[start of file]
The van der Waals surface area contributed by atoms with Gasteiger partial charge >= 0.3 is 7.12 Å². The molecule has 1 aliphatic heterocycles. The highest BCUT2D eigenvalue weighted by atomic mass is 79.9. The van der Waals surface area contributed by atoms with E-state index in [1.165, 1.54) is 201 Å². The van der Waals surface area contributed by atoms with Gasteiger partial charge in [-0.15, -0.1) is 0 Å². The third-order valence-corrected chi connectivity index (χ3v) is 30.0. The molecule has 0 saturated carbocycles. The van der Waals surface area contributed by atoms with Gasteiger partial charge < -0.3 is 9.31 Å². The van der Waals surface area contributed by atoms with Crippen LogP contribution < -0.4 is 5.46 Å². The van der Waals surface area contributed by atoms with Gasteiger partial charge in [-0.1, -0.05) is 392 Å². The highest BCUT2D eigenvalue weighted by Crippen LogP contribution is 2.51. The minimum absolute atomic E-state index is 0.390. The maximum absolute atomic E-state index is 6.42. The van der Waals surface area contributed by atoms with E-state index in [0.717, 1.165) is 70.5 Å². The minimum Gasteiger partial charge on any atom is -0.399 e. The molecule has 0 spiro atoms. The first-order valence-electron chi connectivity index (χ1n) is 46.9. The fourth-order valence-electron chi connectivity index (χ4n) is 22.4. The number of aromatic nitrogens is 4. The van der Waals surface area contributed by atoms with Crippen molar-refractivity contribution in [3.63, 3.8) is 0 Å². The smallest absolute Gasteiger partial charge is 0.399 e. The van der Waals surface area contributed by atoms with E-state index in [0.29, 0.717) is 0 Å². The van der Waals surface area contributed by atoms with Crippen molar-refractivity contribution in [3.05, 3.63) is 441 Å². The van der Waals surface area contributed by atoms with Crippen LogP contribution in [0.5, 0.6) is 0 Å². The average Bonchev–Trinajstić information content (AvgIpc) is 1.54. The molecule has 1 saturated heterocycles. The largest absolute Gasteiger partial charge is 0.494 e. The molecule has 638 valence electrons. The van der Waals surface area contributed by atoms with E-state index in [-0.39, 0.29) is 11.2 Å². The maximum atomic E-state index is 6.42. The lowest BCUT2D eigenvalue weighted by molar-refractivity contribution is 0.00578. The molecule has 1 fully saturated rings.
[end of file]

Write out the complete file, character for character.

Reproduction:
The van der Waals surface area contributed by atoms with Gasteiger partial charge >= 0.3 is 7.12 Å². The molecule has 1 aliphatic heterocycles. The highest BCUT2D eigenvalue weighted by atomic mass is 79.9. The van der Waals surface area contributed by atoms with E-state index in [1.165, 1.54) is 201 Å². The van der Waals surface area contributed by atoms with Gasteiger partial charge in [-0.15, -0.1) is 0 Å². The third-order valence-corrected chi connectivity index (χ3v) is 30.0. The molecule has 0 saturated carbocycles. The van der Waals surface area contributed by atoms with Gasteiger partial charge < -0.3 is 9.31 Å². The van der Waals surface area contributed by atoms with Crippen LogP contribution < -0.4 is 5.46 Å². The van der Waals surface area contributed by atoms with Gasteiger partial charge in [-0.1, -0.05) is 392 Å². The highest BCUT2D eigenvalue weighted by Crippen LogP contribution is 2.51. The minimum absolute atomic E-state index is 0.390. The maximum absolute atomic E-state index is 6.42. The van der Waals surface area contributed by atoms with E-state index in [0.717, 1.165) is 70.5 Å². The minimum Gasteiger partial charge on any atom is -0.399 e. The molecule has 0 spiro atoms. The first-order valence-electron chi connectivity index (χ1n) is 46.9. The fourth-order valence-electron chi connectivity index (χ4n) is 22.4. The number of aromatic nitrogens is 4. The van der Waals surface area contributed by atoms with Crippen molar-refractivity contribution in [3.63, 3.8) is 0 Å². The smallest absolute Gasteiger partial charge is 0.399 e. The van der Waals surface area contributed by atoms with E-state index in [0.29, 0.717) is 0 Å². The van der Waals surface area contributed by atoms with Crippen molar-refractivity contribution in [3.05, 3.63) is 441 Å². The van der Waals surface area contributed by atoms with Crippen LogP contribution in [0.5, 0.6) is 0 Å². The average Bonchev–Trinajstić information content (AvgIpc) is 1.54. The molecule has 1 saturated heterocycles. The largest absolute Gasteiger partial charge is 0.494 e. The molecule has 638 valence electrons. The van der Waals surface area contributed by atoms with E-state index in [-0.39, 0.29) is 11.2 Å². The maximum atomic E-state index is 6.42. The lowest BCUT2D eigenvalue weighted by molar-refractivity contribution is 0.00578. The molecule has 1 fully saturated rings.